What do we know of Naipaul’s recent work that isn’t tied to Naipaul the man? What, in the past 40 years, has he created on the page that isn’t tied to his right wing political ideas? More importantly, when’s was the last time you heard one of his defender’s actually reference any of his works of literature? Of course one must deplore rapists, murders, and monsters of any color, and Naipaul’s travel journals have painstakingly referenced the ones who have existed in the third world. But the rapists, murders and monstrous minorities that have existed in his fictions were the ones of his imagination; and one does not achieve the grace of literary austerity by plopping them on the page.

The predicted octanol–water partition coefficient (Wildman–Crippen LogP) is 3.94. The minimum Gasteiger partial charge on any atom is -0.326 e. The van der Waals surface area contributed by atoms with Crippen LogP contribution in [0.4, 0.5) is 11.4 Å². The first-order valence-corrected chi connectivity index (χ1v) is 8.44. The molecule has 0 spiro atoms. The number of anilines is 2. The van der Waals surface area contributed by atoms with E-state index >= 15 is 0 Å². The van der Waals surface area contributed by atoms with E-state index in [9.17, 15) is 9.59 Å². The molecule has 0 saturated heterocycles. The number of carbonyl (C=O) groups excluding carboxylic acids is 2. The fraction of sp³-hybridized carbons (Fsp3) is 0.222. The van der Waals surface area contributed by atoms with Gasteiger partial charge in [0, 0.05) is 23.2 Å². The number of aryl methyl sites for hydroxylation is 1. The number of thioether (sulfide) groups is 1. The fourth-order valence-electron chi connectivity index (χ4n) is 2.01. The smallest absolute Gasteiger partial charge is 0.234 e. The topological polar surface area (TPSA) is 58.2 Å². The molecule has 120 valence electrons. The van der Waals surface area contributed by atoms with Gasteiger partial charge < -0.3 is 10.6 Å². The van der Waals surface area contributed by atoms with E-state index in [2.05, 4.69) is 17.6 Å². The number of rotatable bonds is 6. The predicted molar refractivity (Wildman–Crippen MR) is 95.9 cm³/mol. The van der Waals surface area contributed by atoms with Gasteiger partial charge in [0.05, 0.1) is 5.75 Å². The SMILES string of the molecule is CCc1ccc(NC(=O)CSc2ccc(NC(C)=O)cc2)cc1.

Or at least one shouldn’t have before this outburst. For if it was his brutal dismissal of Athill that helped him achieve worldwide recognition, it is his brutal dismissal of Athill that has helped usher him out of polite literary company. There will come a time in the distant, distant future where scholars will look at Biswas and the short stories, and see that Naipaul was once a formidable writer of fiction; vulnerable, pensive, ill at ease in his place in the numerous worlds he inhabited yet brave enough to create characters that examined their relationships in them. But not now. Naipaul’s outburst does more than show that he hasn’t been that writer for over a generation, and his violent relationship with women in general( and Athill in particular) has been vital to his rise and fall as a writer. The whole story, of his and his editors parallel crossings of fortune‘s, almost has the feel of a great novel.